February 2010 Snowstorms x4 Part #2




February 2010’s second snowstorm came just 3 days after the major event on the 5th-6th. This second low pressure system tracked from Louisville, Kentucky and then up along I-71 to Cleveland. Even though the track was through the heart of the state, the majority of the precipitation in most areas was snowfall. This storm followed so closely on the heels of the February 5th storm that the cold air it had brought down was still in place on the 9th. This allowed for snow despite the far north track.

Snow began in Columbus in the early morning hours of the 5th and continued into the 6th. Snowfall rates reached their peak in the late morning hours of the 5th, falling at 1/2″ per hour at times, but never quite reached the intensities of Storm #1. While some parts of the state had 7-8″, the Columbus area had 5-6″, about half of what it got in Storm #1. Still, cleanup from the first storm was still ongoing, and this latest snowfall severely complicated the process. Traffic and airport delays were common, and many schools were cancelled. Snow depths in Franklin County reached 10-16″ after the storm.

For a look at February 2010’s first storm, go here: February 5-6, 2010
For more February weather records, go here: February Weather
For more general weather records, go here: Columbus All-Time Weather




February 2010- Snowstorms x4 Part #1




The winter of 2009-2010 will go down as one of the best ever (if you like winter, that is). The biggest reason for that is February 2010.

Snowstorm #1: February 5-6, 2010

The first event started in the morning on February 5th. Forecasts in the days leading up to this event were mixed. Models were showing a lot of precipitation, but also a strong push of upper-level warm air into Ohio. How far north this warm layer reached was the point of contention. In most years, the WTOD, or the “Warm Tongue of Death” as some Ohio weather enthusiasts like to refer to it, is a constant threat each and every winter. When a storm is moving north or northeast south of the state, they tend to pull warm air north, and the Appalachian Mountains act like a funnel directing this warm air straight into Ohio. During winter events, it presents itself as a layer of warm air above the surface, often turning snow to ice, sleet or just plain rain, even if the surface itself is relatively cold. It’s a constant source of frustration for winter weather lovers. It was this phenomenon that was predicted to strike again and the dividing line, as it so often is, was predicted to be along I-70. North of there, mostly or all snow was predicted, while south was more mix, ice and rain. The I-70 corridor, including Columbus, was to be the northern extent of this mixing, limiting snowfall accumulations. Still, even with the mix predicted, a solid 4-6″ was predicted, which is a decent event by itself and about typical for any winter.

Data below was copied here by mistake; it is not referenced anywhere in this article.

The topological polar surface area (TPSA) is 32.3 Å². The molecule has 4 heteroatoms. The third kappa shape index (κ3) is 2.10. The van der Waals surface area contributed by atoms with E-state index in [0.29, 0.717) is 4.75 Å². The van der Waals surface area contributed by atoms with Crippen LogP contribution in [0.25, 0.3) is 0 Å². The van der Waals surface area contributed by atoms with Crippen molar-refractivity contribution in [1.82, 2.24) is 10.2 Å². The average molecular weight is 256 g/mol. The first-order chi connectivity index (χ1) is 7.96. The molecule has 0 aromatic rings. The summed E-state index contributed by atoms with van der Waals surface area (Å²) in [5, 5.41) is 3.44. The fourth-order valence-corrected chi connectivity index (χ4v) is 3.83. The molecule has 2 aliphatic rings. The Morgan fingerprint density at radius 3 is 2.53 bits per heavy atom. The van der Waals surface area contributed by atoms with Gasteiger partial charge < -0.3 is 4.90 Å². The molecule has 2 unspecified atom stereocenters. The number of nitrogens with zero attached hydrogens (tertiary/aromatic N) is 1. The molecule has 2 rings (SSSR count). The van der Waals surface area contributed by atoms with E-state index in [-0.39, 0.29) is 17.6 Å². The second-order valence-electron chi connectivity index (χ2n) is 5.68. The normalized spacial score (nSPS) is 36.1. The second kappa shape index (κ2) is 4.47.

Precipitation began as snow across southern counties by dawn and spread north, reaching the Columbus area between 9 and 9:30AM. It started out as flurries, but the flakes were already fairly large. Within 15 minutes, the flurries had turned to very heavy, wet snow. Flakes were as large as quarters at times and stayed large, accumulating quickly despite the above freezing temperatures. Visibility quickly dropped to a half mile or less at times, and traffic quickly snarled with accidents as plows could not keep up with the pace of the inch-per-hour snowfall rates. Between 4PM and 5PM, there was a respite as snowfall lightened and there was a mix of sleet and ice pellets, but all snow resumed once heavier precipitation moved in, concluding the only and very short period of mixing I-70 had. Snow continued through the night of the 5th and into the 6th, finally ending before noon.